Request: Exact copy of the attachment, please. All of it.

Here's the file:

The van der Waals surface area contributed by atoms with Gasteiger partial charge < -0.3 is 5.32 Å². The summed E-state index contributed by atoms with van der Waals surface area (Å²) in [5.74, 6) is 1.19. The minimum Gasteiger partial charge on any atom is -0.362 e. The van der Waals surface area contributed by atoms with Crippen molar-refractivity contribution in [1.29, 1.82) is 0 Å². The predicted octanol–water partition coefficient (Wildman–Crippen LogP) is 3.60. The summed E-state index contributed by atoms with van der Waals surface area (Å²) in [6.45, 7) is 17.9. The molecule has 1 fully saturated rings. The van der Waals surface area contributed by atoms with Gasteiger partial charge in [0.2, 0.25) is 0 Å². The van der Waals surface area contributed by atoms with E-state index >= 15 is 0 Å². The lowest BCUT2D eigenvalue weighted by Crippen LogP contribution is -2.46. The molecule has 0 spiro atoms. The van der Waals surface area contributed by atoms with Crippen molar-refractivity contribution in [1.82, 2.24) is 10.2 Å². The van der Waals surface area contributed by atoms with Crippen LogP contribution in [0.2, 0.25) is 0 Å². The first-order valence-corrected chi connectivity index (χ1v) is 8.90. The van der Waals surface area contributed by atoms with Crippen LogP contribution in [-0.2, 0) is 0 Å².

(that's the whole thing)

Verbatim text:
The van der Waals surface area contributed by atoms with Gasteiger partial charge < -0.3 is 5.32 Å². The summed E-state index contributed by atoms with van der Waals surface area (Å²) in [5.74, 6) is 1.19. The minimum Gasteiger partial charge on any atom is -0.362 e. The van der Waals surface area contributed by atoms with Crippen molar-refractivity contribution in [1.29, 1.82) is 0 Å². The predicted octanol–water partition coefficient (Wildman–Crippen LogP) is 3.60. The summed E-state index contributed by atoms with van der Waals surface area (Å²) in [6.45, 7) is 17.9. The molecule has 1 fully saturated rings. The van der Waals surface area contributed by atoms with Gasteiger partial charge in [0.2, 0.25) is 0 Å². The van der Waals surface area contributed by atoms with E-state index >= 15 is 0 Å². The lowest BCUT2D eigenvalue weighted by Crippen LogP contribution is -2.46. The molecule has 0 spiro atoms. The van der Waals surface area contributed by atoms with Crippen molar-refractivity contribution in [1.82, 2.24) is 10.2 Å². The van der Waals surface area contributed by atoms with Crippen LogP contribution in [0.2, 0.25) is 0 Å². The first-order valence-corrected chi connectivity index (χ1v) is 8.90. The van der Waals surface area contributed by atoms with Crippen LogP contribution in [-0.2, 0) is 0 Å².